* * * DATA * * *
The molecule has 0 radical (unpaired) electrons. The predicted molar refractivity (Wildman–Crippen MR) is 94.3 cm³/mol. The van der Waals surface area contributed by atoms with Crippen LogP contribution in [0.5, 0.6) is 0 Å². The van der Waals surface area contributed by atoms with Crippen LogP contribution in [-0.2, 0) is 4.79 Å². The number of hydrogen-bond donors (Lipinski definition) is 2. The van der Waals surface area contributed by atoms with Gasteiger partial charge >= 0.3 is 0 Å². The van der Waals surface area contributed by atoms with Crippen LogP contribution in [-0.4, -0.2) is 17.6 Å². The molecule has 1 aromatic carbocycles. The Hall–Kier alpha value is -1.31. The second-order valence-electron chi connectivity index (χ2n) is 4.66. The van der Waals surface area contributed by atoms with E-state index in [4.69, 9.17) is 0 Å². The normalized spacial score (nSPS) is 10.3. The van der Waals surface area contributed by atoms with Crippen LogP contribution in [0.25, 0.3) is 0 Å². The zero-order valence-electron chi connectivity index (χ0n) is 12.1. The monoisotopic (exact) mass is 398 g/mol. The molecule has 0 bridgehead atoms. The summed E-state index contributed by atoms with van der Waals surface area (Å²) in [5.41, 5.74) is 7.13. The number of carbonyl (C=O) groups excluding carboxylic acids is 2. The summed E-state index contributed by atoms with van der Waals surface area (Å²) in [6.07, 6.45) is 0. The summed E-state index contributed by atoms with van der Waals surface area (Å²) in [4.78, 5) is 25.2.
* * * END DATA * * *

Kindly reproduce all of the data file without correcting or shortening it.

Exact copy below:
The molecule has 0 radical (unpaired) electrons. The predicted molar refractivity (Wildman–Crippen MR) is 94.3 cm³/mol. The van der Waals surface area contributed by atoms with Crippen LogP contribution in [0.5, 0.6) is 0 Å². The van der Waals surface area contributed by atoms with Crippen LogP contribution in [-0.2, 0) is 4.79 Å². The number of hydrogen-bond donors (Lipinski definition) is 2. The van der Waals surface area contributed by atoms with Gasteiger partial charge >= 0.3 is 0 Å². The van der Waals surface area contributed by atoms with Crippen LogP contribution in [-0.4, -0.2) is 17.6 Å². The molecule has 1 aromatic carbocycles. The Hall–Kier alpha value is -1.31. The second-order valence-electron chi connectivity index (χ2n) is 4.66. The van der Waals surface area contributed by atoms with E-state index in [4.69, 9.17) is 0 Å². The normalized spacial score (nSPS) is 10.3. The van der Waals surface area contributed by atoms with Crippen LogP contribution in [0.25, 0.3) is 0 Å². The zero-order valence-electron chi connectivity index (χ0n) is 12.1. The monoisotopic (exact) mass is 398 g/mol. The molecule has 0 bridgehead atoms. The summed E-state index contributed by atoms with van der Waals surface area (Å²) in [5.41, 5.74) is 7.13. The number of carbonyl (C=O) groups excluding carboxylic acids is 2. The summed E-state index contributed by atoms with van der Waals surface area (Å²) in [6.07, 6.45) is 0. The summed E-state index contributed by atoms with van der Waals surface area (Å²) in [4.78, 5) is 25.2.